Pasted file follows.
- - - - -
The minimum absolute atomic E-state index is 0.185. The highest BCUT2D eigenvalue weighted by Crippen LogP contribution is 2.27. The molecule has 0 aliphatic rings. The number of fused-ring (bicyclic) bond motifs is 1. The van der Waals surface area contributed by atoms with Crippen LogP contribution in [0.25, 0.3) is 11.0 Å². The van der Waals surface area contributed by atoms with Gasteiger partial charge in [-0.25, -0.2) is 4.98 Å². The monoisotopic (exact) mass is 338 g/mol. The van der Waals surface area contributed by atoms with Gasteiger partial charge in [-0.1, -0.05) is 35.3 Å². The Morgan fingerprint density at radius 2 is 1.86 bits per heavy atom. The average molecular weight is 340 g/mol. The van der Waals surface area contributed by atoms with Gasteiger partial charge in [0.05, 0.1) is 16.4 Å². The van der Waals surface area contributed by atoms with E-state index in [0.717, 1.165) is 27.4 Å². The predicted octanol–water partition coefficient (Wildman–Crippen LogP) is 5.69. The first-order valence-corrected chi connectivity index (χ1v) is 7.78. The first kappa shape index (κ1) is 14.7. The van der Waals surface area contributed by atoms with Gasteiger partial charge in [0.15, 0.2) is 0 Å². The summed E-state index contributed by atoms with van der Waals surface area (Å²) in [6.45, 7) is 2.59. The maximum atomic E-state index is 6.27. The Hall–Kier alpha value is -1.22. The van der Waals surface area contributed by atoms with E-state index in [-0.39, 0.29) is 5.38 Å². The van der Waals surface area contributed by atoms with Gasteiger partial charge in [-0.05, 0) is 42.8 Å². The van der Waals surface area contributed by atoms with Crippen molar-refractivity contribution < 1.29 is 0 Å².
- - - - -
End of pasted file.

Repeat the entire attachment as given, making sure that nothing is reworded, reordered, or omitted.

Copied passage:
The minimum absolute atomic E-state index is 0.185. The highest BCUT2D eigenvalue weighted by Crippen LogP contribution is 2.27. The molecule has 0 aliphatic rings. The number of fused-ring (bicyclic) bond motifs is 1. The van der Waals surface area contributed by atoms with Crippen LogP contribution in [0.25, 0.3) is 11.0 Å². The van der Waals surface area contributed by atoms with Gasteiger partial charge in [-0.25, -0.2) is 4.98 Å². The monoisotopic (exact) mass is 338 g/mol. The van der Waals surface area contributed by atoms with Gasteiger partial charge in [-0.1, -0.05) is 35.3 Å². The Morgan fingerprint density at radius 2 is 1.86 bits per heavy atom. The average molecular weight is 340 g/mol. The van der Waals surface area contributed by atoms with Gasteiger partial charge in [0.05, 0.1) is 16.4 Å². The van der Waals surface area contributed by atoms with E-state index in [0.717, 1.165) is 27.4 Å². The predicted octanol–water partition coefficient (Wildman–Crippen LogP) is 5.69. The first-order valence-corrected chi connectivity index (χ1v) is 7.78. The first kappa shape index (κ1) is 14.7. The van der Waals surface area contributed by atoms with Gasteiger partial charge in [0.15, 0.2) is 0 Å². The summed E-state index contributed by atoms with van der Waals surface area (Å²) in [6.45, 7) is 2.59. The maximum atomic E-state index is 6.27. The Hall–Kier alpha value is -1.22. The van der Waals surface area contributed by atoms with E-state index in [-0.39, 0.29) is 5.38 Å². The van der Waals surface area contributed by atoms with Gasteiger partial charge in [-0.05, 0) is 42.8 Å². The van der Waals surface area contributed by atoms with Crippen molar-refractivity contribution < 1.29 is 0 Å².